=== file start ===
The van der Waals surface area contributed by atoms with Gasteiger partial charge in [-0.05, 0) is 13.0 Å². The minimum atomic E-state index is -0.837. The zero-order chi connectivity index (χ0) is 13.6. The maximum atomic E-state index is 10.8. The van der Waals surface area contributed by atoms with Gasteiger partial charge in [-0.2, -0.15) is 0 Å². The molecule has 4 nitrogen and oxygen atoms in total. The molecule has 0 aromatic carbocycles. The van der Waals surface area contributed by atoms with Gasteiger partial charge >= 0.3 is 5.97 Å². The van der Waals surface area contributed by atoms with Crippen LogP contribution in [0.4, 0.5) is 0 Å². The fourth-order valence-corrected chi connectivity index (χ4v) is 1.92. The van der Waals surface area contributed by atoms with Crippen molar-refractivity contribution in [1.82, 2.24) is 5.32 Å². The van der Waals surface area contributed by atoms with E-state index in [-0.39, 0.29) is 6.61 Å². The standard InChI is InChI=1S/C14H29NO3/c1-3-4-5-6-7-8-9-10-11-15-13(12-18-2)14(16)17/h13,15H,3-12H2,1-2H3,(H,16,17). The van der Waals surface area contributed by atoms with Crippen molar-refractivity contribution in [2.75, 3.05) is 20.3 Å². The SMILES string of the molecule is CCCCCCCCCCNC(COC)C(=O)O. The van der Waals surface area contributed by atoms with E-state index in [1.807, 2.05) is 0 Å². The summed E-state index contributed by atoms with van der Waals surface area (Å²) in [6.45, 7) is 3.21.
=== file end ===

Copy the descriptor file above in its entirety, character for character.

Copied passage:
The van der Waals surface area contributed by atoms with Gasteiger partial charge in [-0.05, 0) is 13.0 Å². The minimum atomic E-state index is -0.837. The zero-order chi connectivity index (χ0) is 13.6. The maximum atomic E-state index is 10.8. The van der Waals surface area contributed by atoms with Gasteiger partial charge in [-0.2, -0.15) is 0 Å². The molecule has 4 nitrogen and oxygen atoms in total. The molecule has 0 aromatic carbocycles. The van der Waals surface area contributed by atoms with Gasteiger partial charge >= 0.3 is 5.97 Å². The van der Waals surface area contributed by atoms with Crippen LogP contribution in [0.4, 0.5) is 0 Å². The fourth-order valence-corrected chi connectivity index (χ4v) is 1.92. The van der Waals surface area contributed by atoms with Crippen molar-refractivity contribution in [1.82, 2.24) is 5.32 Å². The van der Waals surface area contributed by atoms with E-state index in [-0.39, 0.29) is 6.61 Å². The standard InChI is InChI=1S/C14H29NO3/c1-3-4-5-6-7-8-9-10-11-15-13(12-18-2)14(16)17/h13,15H,3-12H2,1-2H3,(H,16,17). The van der Waals surface area contributed by atoms with Crippen molar-refractivity contribution in [2.75, 3.05) is 20.3 Å². The SMILES string of the molecule is CCCCCCCCCCNC(COC)C(=O)O. The van der Waals surface area contributed by atoms with E-state index in [1.807, 2.05) is 0 Å². The summed E-state index contributed by atoms with van der Waals surface area (Å²) in [6.45, 7) is 3.21.